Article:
down low before gaining better jams and airy positions high on the route. If youre reasonably
good at stemming, this might be the Trout Creeks most straightforward 5.11. And if youre still
not pumped, step left to #23!
Pro to 1
23. Purple Pinky Eater 5.12An exceptional line and a stout lead. Moderate double hands converge into a tiny crack. From
there, high-tech, cryptic stem work eventually reopens to jams and a great finish. So named for
the seam's appetite for purple TCU's and tiny pinky-first "locks". Dont make this your first
jaunt into 5.12- or youll be eaten.
Pro to 2



24. Mr. Squiggles 5.10

Worthy of its reputation as one of Trout Creeks best 5.10s. Step right off the block into the ringlock to thin hand crux. A fall at the bottom could be bad news without an attentive belay. The
shorter length of #24 and #25 make these routes less intimidating to many climbers.
Pro to 3
25. Suzuki 5.10+
Classic double cracks. This FA was documented on the Japanese catalog cover of Gear Point in
the mid-80s. Like its squiggly partner to the right, this is a very popular route.
Pro to 2


The FA of The Space Between

26. Fissuremen 5.10Get your grovel on. A bit on the dirty side but getting cleaner with every ascent. It is possible to
top rope part of #27 from the anchors!expect about 5.12- if you stop at the crossing.
Pro to 4
27. The May Fly 5.12+
One of Trouts most sought after hard routes. Climb fingers with ascending difficulty to a burly
crossing. Make the move left and lieback the thin and committing crux section. Hit the jug or
you will fly. Continue on technical ground to an anchor above the grey overhang. Awesome!
Pro to "

Andy Wyatt setting up for the crux section of The May Fly

28. (Unknown) U2 5.10+

Sustained double cracks lead to a roof then left to the #29 anchors. Top belay or take special
precautions to avoid rope drag when lowering by using long slings at the roof. Excellent.
Pro to 2
29. (Unknown) U3 5.9+
A wide variation of sizes, including restful chimneying is encountered in another good box.
Many people choose this route (or #4) as their first Main Wall lead.
Pro to 4



32. Muffin Top 5.10

An awesome line and Trouts purest off-width. Most climbers find this route very hard.
Comparatively the grade of 5.10 might be a bit cruel. Come hungry or youll get munched.
Pro to 6
33. The Long March 5.10+
A varied passage through Trout Creek terrain. Technical double cracks ease to hands before
hitting a few bigger sizes. A Trout must-do and a good first 5.10+ lead at the Main Wall.
Pro to 4
34. Redd Alert 5.11+
The redds of the Lower Deschutes produce strong, scrappy fish. Heres a classic 100 ft fight
with cruxing locks (practically campusing) down low. Reach the pillar and take a break before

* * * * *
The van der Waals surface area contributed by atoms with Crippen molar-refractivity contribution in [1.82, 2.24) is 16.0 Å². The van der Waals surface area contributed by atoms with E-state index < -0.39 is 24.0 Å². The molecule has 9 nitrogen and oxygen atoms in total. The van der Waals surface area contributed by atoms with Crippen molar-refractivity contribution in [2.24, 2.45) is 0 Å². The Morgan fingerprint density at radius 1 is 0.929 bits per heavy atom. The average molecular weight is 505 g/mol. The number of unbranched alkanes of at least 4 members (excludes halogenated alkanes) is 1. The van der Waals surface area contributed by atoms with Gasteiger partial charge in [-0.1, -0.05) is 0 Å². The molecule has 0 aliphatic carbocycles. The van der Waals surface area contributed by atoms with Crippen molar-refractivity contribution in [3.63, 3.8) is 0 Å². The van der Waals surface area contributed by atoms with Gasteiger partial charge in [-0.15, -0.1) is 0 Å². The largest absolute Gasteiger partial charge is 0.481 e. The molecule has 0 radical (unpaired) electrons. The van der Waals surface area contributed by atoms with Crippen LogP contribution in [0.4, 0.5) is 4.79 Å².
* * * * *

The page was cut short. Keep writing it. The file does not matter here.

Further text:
another thin section. Stay alert up high on the exposed face.
Pro to 2

35. Tawtnuk Tiicham (Medicine Land) 5.12Technical stemming, powerful locks, great positions up high: another classic. Charmed with
straightforward protection and good shakes. Stay left and eventually merge with Red Alerts
face climbing finish. Named in honor of the early Sahaptin speaking Trout Creek locals.
Pro to 1


36. (Unknown) U4 5.11Two separate, high quality lines can be led to the anchors but the uncontrived classic uses them
both. Another one of Trout Creeks best routes. Hyper-flexible, tall climbers find it a bit on the
soft side. For the flexibly and/or vertically challenged, it feels unrelentingly stiff at 5.11-.
Pro to 1
37. Chinese Chicken 5.10Prepared many imaginable ways and none of them fat free. Creative 5.10 climbing and a good
intro to the areas off-widths. OW technique can be mixed with stemming and finger sizes.
Pro to 5 (Can be protected with small gear on left)
38. Fun Soup 5.10
A satisfying combination of many fun styles. Look for the deepest box to start off the block.
Sustained climbing leads to a good rest and an excellent finish. Save a small piece for the top.
Pro to 2
39. Fingerlings 5.11- (See photo on next page)
A nemesis route for many climbers ! if you cant reach the first jams of the tiny crack,
bouldering in from the left makes the bottom much harder (5.12-), better to just stack some
rocks. The rest of the steep off-set creates classic locking jams almost the whole way.
Pro to 3

Marsha Hamilton cruising Wonder Twins



Adrian Daigle pushes through the upper section of Fingerlings


40. Redside 5.10+

A colorful Lower Deschutes native that puts up a tough fight. There isnt one size you can avoid
and youll see plenty of the bigger ones. Everyone agrees that this is a five star route, well except
people who avoid fat cracks. Bring two pieces over 5 or your commitment level will go way up.
Pro to 6+
41. Wonder Twins 5.10
A top choice for fingers to fistsbut not in that order. Climb closely spaced double cracks and
then fingers around the roof. Another worthy candidate for the best 5.10 at the cliff. This route
sees a lot of airtime. Be sure of your gear at the roof.
Pro to 4
42-43 Potential
These lines will someday go free but both are going to be desperate, even by todays standards.